Why I Went to an IBCLC

I’ll start with what an IBCLC is. It’s an “International Board Certified Lactation Consultant.” This means that they have gone through over 90 hours of education including baby development, pre and post natal care, anatomy, biology, and more. Many, also have their RN as well, which means they have additional medical training and have worked as registered nurses in some capacity over the years! I will add, not all lactation consultants are created equal. But more about that in a bit.

Many people believe that since breastfeeding is, “natural” that it is somehow easy, not painful, or women and babies just inherently know how to do it. That is simply just not the case.

After having Athena, I had horrific pain nursing. Everyone told me it always hurts in the beginning so I pushed through. At about 8 months I was having discomfort and pain again. I called our lactation resource number at the hospital I delivered at. The woman on the other end of the phone refused to see us, and insisted over the phone that I had thrush. She told me to use Lotrimin and if it wasn’t better in a few weeks to call back. Mind you, Lotrimin is not safe for consumption. And so I began digging.

That is when I discovered the world of IBCLCs. I realized that I had been in so much pain because Athena had a lip tie, and more than likely a tongue tie as well. I learned that a little discomfort in the beginning is normal, but excruciating pain that makes you not want to nurse is not.

When your newborn has an inefficient latch and you have an over supply of

Athena and I had a great 18 month run on our breastfeeding journey. I went into baby #2, Eleanor, armed with so much more knowledge, confidence, and the power of knowing I would call an IBCLC as soon as necessary.

When Eleanor was born, from her very first latch I knew it was shallow and I was going to have to contact an IBCLC. She was a little early, a bit on the small side, and I tried to give it 2 weeks to see if things would adjust. They did not.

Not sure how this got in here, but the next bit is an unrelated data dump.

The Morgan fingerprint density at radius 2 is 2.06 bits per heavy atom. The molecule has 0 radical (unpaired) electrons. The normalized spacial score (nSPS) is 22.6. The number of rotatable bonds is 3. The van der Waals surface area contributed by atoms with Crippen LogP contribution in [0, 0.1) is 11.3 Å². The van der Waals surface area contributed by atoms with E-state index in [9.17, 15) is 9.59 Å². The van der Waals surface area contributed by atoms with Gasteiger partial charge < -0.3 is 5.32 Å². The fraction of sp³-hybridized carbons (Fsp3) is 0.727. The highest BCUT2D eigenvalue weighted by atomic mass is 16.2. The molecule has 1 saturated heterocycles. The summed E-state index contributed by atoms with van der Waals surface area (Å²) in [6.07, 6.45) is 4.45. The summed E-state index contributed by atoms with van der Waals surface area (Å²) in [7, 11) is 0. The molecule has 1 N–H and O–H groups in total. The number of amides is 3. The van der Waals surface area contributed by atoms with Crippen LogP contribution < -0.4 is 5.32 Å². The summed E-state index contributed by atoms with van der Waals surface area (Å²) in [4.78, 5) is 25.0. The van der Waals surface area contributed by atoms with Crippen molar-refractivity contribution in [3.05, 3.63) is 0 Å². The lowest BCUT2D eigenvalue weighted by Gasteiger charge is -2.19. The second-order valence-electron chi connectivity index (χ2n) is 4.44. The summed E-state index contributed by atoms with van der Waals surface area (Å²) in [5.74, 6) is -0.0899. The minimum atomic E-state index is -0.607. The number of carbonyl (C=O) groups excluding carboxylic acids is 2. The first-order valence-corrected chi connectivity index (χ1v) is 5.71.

I ended up with mastitis between an over production of milk and her inability to empty my breast. I made a virtual appointment with Bree and it was the best investment I could have ever made. Between Bree, and Athena’s speech therapist, we all were pretty certain she had a significant lip tie. Bree gave me some tips as far as positioning, balancing moving milk through production and trying not to over induce more production. She assured me that everything I was doing was on the right path.

Eleanor’s lip-tie prior to her Frenectomy.

We made an appointment with Po Dentistry in Lancaster, PA. They clip ties with a laser which cauterized, and is extremely quick and fairly easy. At that time Dr. Baird confirmed that Eleanor had a class 4 lip tie, which more or less meant that her lip was fused to her top gum, keeping her from splaying her lip to be able to latch correctly. She also had a class 2 tongue tie. Beyond breastfeeding, a tie this bad could have implications as far as eating, speech, as well as oral development. You can read more about infant Frenectomy here. They applied a numbing cream to her lip and under her tongue before doing the procedure that took less than 10 minutes start to finish. Dr. Baird, who did the procedure, was honestly one of the sweetest people I have ever met. She made sure Eleanor nursed before we left. She gave me a ton of information, answered questions, and was just so kind. Later that night she called to check in on us, and then sent a text about a week later. She also encouraged me to again touch base with my IBCLC, which I did, and continue to do. I’d never felt so valued and taken care of, not just as a patient, but as a person.

IBCLCs are incredible. Bree is an amazing resource. Her instagram is equal parts educational and hilarious. She hosts a podcast Breezy Babies: Boobs, Babies, & Breastfeeding. Bree also provides infant massage, personalized pumping plans, and more!

Some of my other favorite IBCLC resources:

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